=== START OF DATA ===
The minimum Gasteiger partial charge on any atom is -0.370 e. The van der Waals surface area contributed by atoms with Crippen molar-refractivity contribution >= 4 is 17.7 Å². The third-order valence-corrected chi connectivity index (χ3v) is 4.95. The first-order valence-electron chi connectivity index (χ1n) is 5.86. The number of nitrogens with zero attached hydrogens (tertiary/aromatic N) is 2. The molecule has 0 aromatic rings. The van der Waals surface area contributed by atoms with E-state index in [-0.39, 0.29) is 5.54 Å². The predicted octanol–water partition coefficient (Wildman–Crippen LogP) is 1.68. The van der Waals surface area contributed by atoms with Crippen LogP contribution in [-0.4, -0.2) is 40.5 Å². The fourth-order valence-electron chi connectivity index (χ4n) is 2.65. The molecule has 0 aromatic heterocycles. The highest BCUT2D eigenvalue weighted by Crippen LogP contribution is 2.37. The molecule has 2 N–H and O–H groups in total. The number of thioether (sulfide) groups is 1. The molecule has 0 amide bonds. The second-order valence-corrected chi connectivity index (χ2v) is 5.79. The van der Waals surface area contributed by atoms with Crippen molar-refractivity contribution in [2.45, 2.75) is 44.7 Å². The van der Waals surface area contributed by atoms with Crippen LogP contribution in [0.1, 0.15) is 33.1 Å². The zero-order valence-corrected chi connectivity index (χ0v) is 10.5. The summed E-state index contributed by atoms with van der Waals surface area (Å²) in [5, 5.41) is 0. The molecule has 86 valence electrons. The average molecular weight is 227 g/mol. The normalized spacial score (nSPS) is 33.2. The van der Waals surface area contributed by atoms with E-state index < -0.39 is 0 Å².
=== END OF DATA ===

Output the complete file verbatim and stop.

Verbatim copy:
The minimum Gasteiger partial charge on any atom is -0.370 e. The van der Waals surface area contributed by atoms with Crippen molar-refractivity contribution >= 4 is 17.7 Å². The third-order valence-corrected chi connectivity index (χ3v) is 4.95. The first-order valence-electron chi connectivity index (χ1n) is 5.86. The number of nitrogens with zero attached hydrogens (tertiary/aromatic N) is 2. The molecule has 0 aromatic rings. The van der Waals surface area contributed by atoms with E-state index in [-0.39, 0.29) is 5.54 Å². The predicted octanol–water partition coefficient (Wildman–Crippen LogP) is 1.68. The van der Waals surface area contributed by atoms with Crippen LogP contribution in [-0.4, -0.2) is 40.5 Å². The fourth-order valence-electron chi connectivity index (χ4n) is 2.65. The molecule has 0 aromatic heterocycles. The highest BCUT2D eigenvalue weighted by Crippen LogP contribution is 2.37. The molecule has 2 N–H and O–H groups in total. The number of thioether (sulfide) groups is 1. The molecule has 0 amide bonds. The second-order valence-corrected chi connectivity index (χ2v) is 5.79. The van der Waals surface area contributed by atoms with Crippen molar-refractivity contribution in [2.45, 2.75) is 44.7 Å². The van der Waals surface area contributed by atoms with Crippen LogP contribution in [0.1, 0.15) is 33.1 Å². The zero-order valence-corrected chi connectivity index (χ0v) is 10.5. The summed E-state index contributed by atoms with van der Waals surface area (Å²) in [5, 5.41) is 0. The molecule has 86 valence electrons. The average molecular weight is 227 g/mol. The normalized spacial score (nSPS) is 33.2. The van der Waals surface area contributed by atoms with E-state index < -0.39 is 0 Å².